Japanese Calendar Holidays & Festivals

Culture Day  (bunka no hi)  National Holiday


Culture Day (bunkanohi) on November 3rd was originally celebrated as the birthday of the Emperor Meiji, Japan's pivotal Imperial leader of the late Nineteenth Century. Japan began to modernize amidst the backdrop of external pressures from Western Powers and internal weaknesses of the Tokugawa Shogun's bakufu government, bringing about the Meiji Restoration, with renewed emphasis on the power and leadership of Emperor Meiji.

Since 1946 this holiday is officially remembered as "Culture Day", celebrating life, freedom and culture.


From October 28 to November 4 at the Meiji Shrine in Tokyo will be one of the biggest and best festivals of the year. The purpose of the Autumn Festival is to thank the spirits for a good crop harvest, but accompanying the thankfulness will be a variety of Japanese cultural activities. Every day there will be music and dance performances. Additionally, outdoor martial arts exhibitions, several Noh plays, and other cultural entertainment will give visitors many reasons to stay an entire day or longer.

Since this is a very popular Tokyo festival expect a large crowd of spectators, particularly on the weekend of November 2-3. Take your camera and the JR Yamanote Line to Harajuku Station in SW Tokyo. The Meiji Shrine is just to the west of the station (north of Yoyogi Park). (by Paul Abramson)


The Annual Autumn Festival is one of the biggest and best annual festivals in the Tokyo area. It will be held this year at the Meji Shrine, from October 28th to November 4th. The original intent of the celebration was to thank the spirits for a good harvest, but today there are a host of accompanying festivities and demonstrations. Every day will have various music and dance performances. Also, several outdoor martial arts exhibitions, Noh plays, and traditional dances will be performed.

Because of the popularity of this festival you may want to try to avoid the biggest crowds (expected on Sat & Sun, 10-31 & 11-1) and go on a weekday if possible. Take your camera, folding seat or blanket to sit on, and the JR Yamanote Line to Harajuku Station in SW Tokyo. (Or via the Chiyoda Subway Line to Meijijingumae Station.) The Large wooded Meiji Shrine is just to the west of both stations (north of Yoyogi Park.)


The Tokyo Jidai Matsuri (Festival of Eras) is an annual parade displaying authentic costumes worn in Tokyo's past eras. Most of these garments are brought out only once each year, for this particular festival.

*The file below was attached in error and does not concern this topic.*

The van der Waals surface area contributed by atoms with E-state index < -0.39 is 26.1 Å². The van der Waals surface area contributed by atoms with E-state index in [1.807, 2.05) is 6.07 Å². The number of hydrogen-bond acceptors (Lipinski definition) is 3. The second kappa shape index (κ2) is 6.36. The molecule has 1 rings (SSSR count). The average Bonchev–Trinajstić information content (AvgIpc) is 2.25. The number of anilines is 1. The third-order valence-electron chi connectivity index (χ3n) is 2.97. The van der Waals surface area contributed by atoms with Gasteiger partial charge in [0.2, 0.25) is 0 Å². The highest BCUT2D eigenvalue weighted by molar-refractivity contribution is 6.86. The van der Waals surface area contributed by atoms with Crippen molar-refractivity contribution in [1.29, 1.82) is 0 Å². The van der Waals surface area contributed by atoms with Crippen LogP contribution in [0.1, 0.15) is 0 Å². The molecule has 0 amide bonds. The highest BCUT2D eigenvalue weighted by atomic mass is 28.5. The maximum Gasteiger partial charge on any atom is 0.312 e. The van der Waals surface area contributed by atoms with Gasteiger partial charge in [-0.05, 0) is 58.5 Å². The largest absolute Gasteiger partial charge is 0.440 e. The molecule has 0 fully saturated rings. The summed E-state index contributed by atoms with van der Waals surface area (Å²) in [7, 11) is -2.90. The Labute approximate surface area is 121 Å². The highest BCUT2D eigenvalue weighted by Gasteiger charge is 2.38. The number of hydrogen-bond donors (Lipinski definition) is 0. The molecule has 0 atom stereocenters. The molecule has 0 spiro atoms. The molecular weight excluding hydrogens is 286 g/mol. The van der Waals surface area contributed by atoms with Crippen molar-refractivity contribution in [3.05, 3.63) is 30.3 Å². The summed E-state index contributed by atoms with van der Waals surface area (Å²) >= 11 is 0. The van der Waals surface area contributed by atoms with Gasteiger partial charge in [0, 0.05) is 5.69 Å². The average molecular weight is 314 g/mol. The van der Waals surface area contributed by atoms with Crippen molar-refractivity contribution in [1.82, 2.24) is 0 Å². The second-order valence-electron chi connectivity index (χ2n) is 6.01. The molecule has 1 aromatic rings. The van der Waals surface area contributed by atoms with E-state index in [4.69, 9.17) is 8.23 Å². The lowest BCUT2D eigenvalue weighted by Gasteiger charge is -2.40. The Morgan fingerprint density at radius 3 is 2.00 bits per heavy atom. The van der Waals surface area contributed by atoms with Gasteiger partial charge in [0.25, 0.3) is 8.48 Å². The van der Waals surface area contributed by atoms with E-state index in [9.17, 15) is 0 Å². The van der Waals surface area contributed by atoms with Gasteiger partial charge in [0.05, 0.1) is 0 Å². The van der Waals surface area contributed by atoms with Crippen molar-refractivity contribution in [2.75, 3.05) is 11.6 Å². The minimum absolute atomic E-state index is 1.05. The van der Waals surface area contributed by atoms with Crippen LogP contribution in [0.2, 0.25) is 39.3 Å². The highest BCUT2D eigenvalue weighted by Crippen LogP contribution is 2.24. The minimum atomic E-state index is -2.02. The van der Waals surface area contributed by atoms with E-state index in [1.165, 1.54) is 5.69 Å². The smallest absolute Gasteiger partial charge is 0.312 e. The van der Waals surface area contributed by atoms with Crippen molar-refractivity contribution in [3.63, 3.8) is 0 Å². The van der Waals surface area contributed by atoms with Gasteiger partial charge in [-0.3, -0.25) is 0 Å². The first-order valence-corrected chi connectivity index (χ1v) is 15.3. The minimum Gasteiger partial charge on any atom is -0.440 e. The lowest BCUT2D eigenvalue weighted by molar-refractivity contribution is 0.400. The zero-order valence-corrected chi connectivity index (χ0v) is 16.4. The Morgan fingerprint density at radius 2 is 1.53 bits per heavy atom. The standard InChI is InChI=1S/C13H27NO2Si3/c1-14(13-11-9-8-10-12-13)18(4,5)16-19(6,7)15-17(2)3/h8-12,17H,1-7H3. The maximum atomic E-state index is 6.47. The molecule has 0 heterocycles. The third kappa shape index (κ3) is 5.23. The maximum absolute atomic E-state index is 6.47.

The parade starts at 1:30PM on Sunday, November 3rd, from the Niten-mon Gate of Sensoji Temple, just west of Asakusa Station. There will be 1,200 participants wearing costumes in the long procession! Because of the crowds (tens of thousands) it is best to arrive at least an hour before the parade starts. The parade will go west down Umamachi-dori Ave., ending at Sushiya-dori Ave., near Tawaramachi Station. (So folks, shhh, here's a secret tip- go to Tawaramachi Station (instead of Asakusa) and head east (on Umamachi-dori) to find a good spot for viewing the parade.)

Tawaramachi Station is east of Ueno, on the Ginza Line. Asakusa is the next station east, and is on the Ginza and Toei Asakusa Lines. (by Paul Abramson)


The Festival of Eras (Tokyo's Jidai Matsuri) features a long lively procession of costumed participants in historical cultural costumes. How long, you say? Well, try - 1200 persons! Many of these decorative garments are carefully stored only to be brought out once each year specifically for this parade.

On Tuesday, November 3, around 1:30 in the afternoon, the parade will begin. The starting point is the Nitenmon Gate of Sensoji Temple, at Asakusa. The parade will then follow west along Umamachi-dori (the crowds will be lined up making it easy to locate), and finally going to Sushiya-dori Ave., near Tawaramachi Subway Station. Tens of thousands of spectators will gather along the parade route, but it shouldn't be too hard to find a good viewing spot along the course of the parade route. In fact many people go straight to Tawaramachi Station (near the end) and trace the route backwards to find a good spot. And in fact this may be a better idea than going straight to Asakusa and having to fight the crowds near the beginning of the parade.

To get to Asakusa Station take either the TRTA Ginza Subway Line, or the TOEI Asakusa Subway Line (to east of Ueno). Tawaramachi Station is also located on the Ginza Subway Line, east of Ueno. (by Paul Abramson)

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